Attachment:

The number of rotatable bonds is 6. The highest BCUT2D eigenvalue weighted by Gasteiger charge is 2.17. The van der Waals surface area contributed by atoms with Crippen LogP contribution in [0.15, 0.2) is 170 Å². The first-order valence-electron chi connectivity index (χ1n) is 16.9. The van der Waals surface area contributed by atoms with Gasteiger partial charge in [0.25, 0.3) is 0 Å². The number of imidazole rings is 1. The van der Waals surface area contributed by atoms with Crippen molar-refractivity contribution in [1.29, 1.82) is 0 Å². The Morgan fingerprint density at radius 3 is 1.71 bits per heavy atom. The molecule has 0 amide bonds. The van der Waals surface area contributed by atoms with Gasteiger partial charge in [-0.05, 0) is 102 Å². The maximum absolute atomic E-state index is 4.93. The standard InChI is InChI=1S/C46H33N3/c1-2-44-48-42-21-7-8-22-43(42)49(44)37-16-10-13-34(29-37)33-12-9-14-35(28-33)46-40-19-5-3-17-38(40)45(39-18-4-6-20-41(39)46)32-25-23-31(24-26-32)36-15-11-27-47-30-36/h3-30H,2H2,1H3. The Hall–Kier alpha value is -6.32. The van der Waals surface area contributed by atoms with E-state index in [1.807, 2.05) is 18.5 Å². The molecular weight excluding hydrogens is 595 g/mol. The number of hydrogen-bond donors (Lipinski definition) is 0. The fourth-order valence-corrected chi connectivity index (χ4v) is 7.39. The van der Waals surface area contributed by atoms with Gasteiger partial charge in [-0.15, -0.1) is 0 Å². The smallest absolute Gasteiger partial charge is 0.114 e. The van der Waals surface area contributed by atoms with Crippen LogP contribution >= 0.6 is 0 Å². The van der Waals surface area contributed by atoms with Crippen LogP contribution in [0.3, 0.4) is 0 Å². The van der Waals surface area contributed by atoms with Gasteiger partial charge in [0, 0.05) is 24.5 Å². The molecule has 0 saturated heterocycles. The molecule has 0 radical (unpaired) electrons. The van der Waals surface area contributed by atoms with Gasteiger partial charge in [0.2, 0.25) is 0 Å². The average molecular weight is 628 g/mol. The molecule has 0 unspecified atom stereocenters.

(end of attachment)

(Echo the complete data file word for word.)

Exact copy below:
The number of rotatable bonds is 6. The highest BCUT2D eigenvalue weighted by Gasteiger charge is 2.17. The van der Waals surface area contributed by atoms with Crippen LogP contribution in [0.15, 0.2) is 170 Å². The first-order valence-electron chi connectivity index (χ1n) is 16.9. The van der Waals surface area contributed by atoms with Gasteiger partial charge in [0.25, 0.3) is 0 Å². The number of imidazole rings is 1. The van der Waals surface area contributed by atoms with Crippen molar-refractivity contribution in [1.29, 1.82) is 0 Å². The Morgan fingerprint density at radius 3 is 1.71 bits per heavy atom. The molecule has 0 amide bonds. The van der Waals surface area contributed by atoms with Gasteiger partial charge in [-0.05, 0) is 102 Å². The maximum absolute atomic E-state index is 4.93. The standard InChI is InChI=1S/C46H33N3/c1-2-44-48-42-21-7-8-22-43(42)49(44)37-16-10-13-34(29-37)33-12-9-14-35(28-33)46-40-19-5-3-17-38(40)45(39-18-4-6-20-41(39)46)32-25-23-31(24-26-32)36-15-11-27-47-30-36/h3-30H,2H2,1H3. The Hall–Kier alpha value is -6.32. The van der Waals surface area contributed by atoms with E-state index in [1.807, 2.05) is 18.5 Å². The molecular weight excluding hydrogens is 595 g/mol. The number of hydrogen-bond donors (Lipinski definition) is 0. The fourth-order valence-corrected chi connectivity index (χ4v) is 7.39. The van der Waals surface area contributed by atoms with Gasteiger partial charge in [-0.15, -0.1) is 0 Å². The smallest absolute Gasteiger partial charge is 0.114 e. The van der Waals surface area contributed by atoms with Crippen LogP contribution >= 0.6 is 0 Å². The van der Waals surface area contributed by atoms with Crippen LogP contribution in [0.3, 0.4) is 0 Å². The van der Waals surface area contributed by atoms with Gasteiger partial charge in [0, 0.05) is 24.5 Å². The molecule has 0 saturated heterocycles. The molecule has 0 radical (unpaired) electrons. The van der Waals surface area contributed by atoms with Gasteiger partial charge in [0.2, 0.25) is 0 Å². The average molecular weight is 628 g/mol. The molecule has 0 unspecified atom stereocenters.